By Giovanni Cambizaca
Last week my message was a little somber, so this week I want to lighten the mood and talk about the most engaging cook I can think of. Julia Child was always full of such joie de vie and enthusiasm, even when things went wrong, as they often seemed to do. I always think that she would have been a delightful and inspirational person to cook and eat a meal with.
Julia was born as Julia McWilliams into a wealthy California family in 1912 and passed away at the age of 91 having cheerfully ignored all advice to limit the fat content in her diet. She was the first and probably the most influential figure in the post-war introduction of French food to the American public. Through her TV shows and numerous cookbooks, she dominated the American perception of French cuisine like no one else.
Child had an interesting war in the Office of Strategic Services, with postings to Washington, Sri Lanka, and China, where she met her future husband, Paul Child, also a member of the OSS. After the war, she visited France and she often recalled a meal of oysters and sole meunière eaten in Rouen as “an opening up of the soul and spirit for me.” By 1951 she had graduated from the Cordon Bleu cooking school in Paris and had started work on Mastering the Art of French Cooking with help from two French co-authors. The original manuscript was rejected as being too much like an encyclopedia, but it was finally published in 1961 to critical acclaim and the book became an instant bestseller and remains in print today. She went on to produce nearly 20 books, either alone or with collaborators.
Her first TV show, The French Chef, debuted in 1963 and was immediately successful and went on to enjoy a 10-year run. Other popular shows followed in the 1970s and 1980s, and her TV career continued in the 1990s, often with guest chefs, most notably Jacques Pépin. Her shows were characterized by her ever-present cheerfulness and sang froid, even when she was dropping food on the floor or setting fire to her towel. After watching one of her shows, you came away with the feeling that if this ungainly woman could make this food, then perhaps you could too. She famously said, “the only real stumbling block is fear of failure. In cooking you’ve got to have a what-the-hell attitude,” and she managed to convey this philosophy to her audience.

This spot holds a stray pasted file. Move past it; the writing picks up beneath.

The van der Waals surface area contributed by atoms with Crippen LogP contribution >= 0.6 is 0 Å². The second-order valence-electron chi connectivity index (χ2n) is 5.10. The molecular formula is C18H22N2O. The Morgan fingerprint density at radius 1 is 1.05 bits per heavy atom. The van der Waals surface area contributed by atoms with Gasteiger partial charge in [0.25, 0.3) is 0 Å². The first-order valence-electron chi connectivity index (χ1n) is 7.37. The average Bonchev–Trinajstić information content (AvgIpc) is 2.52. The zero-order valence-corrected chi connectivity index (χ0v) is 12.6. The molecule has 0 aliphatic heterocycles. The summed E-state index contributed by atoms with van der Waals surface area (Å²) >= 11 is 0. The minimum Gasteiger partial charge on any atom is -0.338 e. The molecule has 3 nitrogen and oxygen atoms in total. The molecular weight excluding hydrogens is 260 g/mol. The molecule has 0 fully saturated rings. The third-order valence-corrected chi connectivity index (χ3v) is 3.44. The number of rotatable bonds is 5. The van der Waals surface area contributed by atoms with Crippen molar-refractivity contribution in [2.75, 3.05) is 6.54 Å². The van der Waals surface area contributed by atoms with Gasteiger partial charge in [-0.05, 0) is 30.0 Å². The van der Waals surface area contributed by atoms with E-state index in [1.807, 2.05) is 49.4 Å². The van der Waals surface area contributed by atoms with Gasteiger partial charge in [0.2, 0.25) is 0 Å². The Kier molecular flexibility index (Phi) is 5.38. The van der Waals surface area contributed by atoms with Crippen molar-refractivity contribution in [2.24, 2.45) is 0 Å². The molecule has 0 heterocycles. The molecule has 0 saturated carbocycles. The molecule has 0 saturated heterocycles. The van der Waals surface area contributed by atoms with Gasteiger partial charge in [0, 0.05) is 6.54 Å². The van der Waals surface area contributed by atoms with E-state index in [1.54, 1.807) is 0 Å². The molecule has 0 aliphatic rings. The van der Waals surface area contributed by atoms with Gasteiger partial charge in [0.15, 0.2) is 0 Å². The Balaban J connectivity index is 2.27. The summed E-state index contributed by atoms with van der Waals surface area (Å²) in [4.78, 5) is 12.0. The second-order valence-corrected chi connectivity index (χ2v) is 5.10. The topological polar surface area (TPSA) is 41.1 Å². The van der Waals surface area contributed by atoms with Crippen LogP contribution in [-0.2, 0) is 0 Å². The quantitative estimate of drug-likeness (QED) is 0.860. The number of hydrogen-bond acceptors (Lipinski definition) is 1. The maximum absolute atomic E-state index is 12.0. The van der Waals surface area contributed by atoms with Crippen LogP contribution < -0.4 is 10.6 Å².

In 2001, having lived true to her own advice of “find something you’re passionate about and keep tremendously interested in it,” Child moved to a retirement community, and she donated her kitchen to the National Museum of American History in Washington, where it is now on display.
Deb Davis and John Barr are currently in exile in North Carolina with their friends Tim and Suzette Pare. Suzette draws a lot of inspiration from Thomas Keller, and Deb sent me a photograph of cod over spinach in a beurre blanc sauce that Suzette made recently. Bravo! Send me a photo of something you’ve made recently, or a recipe you would like to share to email@example.com
A lot of Julia Child’s recipes are quite technical, but here’s something simple for chicken in a mushroom cream sauce. You could probably cut down on the rather eye-watering amount of dairy and still have a good result, and as always, make any necessary substitutions. If you don’t have onions, try using bacon. The taste is quite similar if you cook it until crispy. So, summon your interior Julia Child, and give this a go.
Julia Child’s Suprêmes De Volaille Aux Champignons
4 medium-sized chicken breasts, boneless and skinless 1 teaspoon lemon juice 1/4 teaspoon salt 1 pinch pepper 5 tablespoons butter 1 tablespoon minced shallots or green onions or yellow onion 250g sliced fresh mushrooms 1/8 teaspoon salt
For the sauce:
1/4 cup chicken stock 1/4 cup port wine or dry white vermouth or dry white wine 1 cup cream salt and pepper 2 tablespoons freshly minced parsley 1-2 cups broccoli or other green vegetable, steamed (optional)
1. Preheat oven to 200°C. Rub the chicken breasts with lemon juice and season lightly with salt and pepper.
2. Heat the butter in a heavy, oven-proof casserole or skillet, about 10 inches in diameter until it is foaming. Stir in the minced shallots and saute a moment without browning. Then stir in the mushrooms and sauté lightly for a minute or two without browning. Season with salt.
3. Brown chicken fillets in the butter mixture until golden; then cover and place into a preheated oven to continue cooking for a further 8 minutes until cooked through.
4. Remove the chicken to a warm platter (leave mushrooms in the pot) and cover while making the sauce.
5. To make sauce: Pour the stock and wine in the skillet with the mushrooms. Boil down quickly over high heat until liquid has reduced by half.
6. Add in the cream and cook over low heat until it thickens slightly.
7. Take off heat and adjust seasoning. Squeeze a little extra lemon juice to taste. Add in the broccoli (if using) and pour the sauce over the chicken.
Garnish with parsley and serve immediately.
So tonight, I will raise a glass in memory of Julia Child and also in thanks for the fact that we are continuing to do well here in San Miguel. We hope you are also making the best of our present situation, and all of us at Le Petit are looking forward to the day when we will be able to meet again.
Abrazos from Giovanni Cambizaca, Maria Eliza y toda la familia at Le Petit Jardin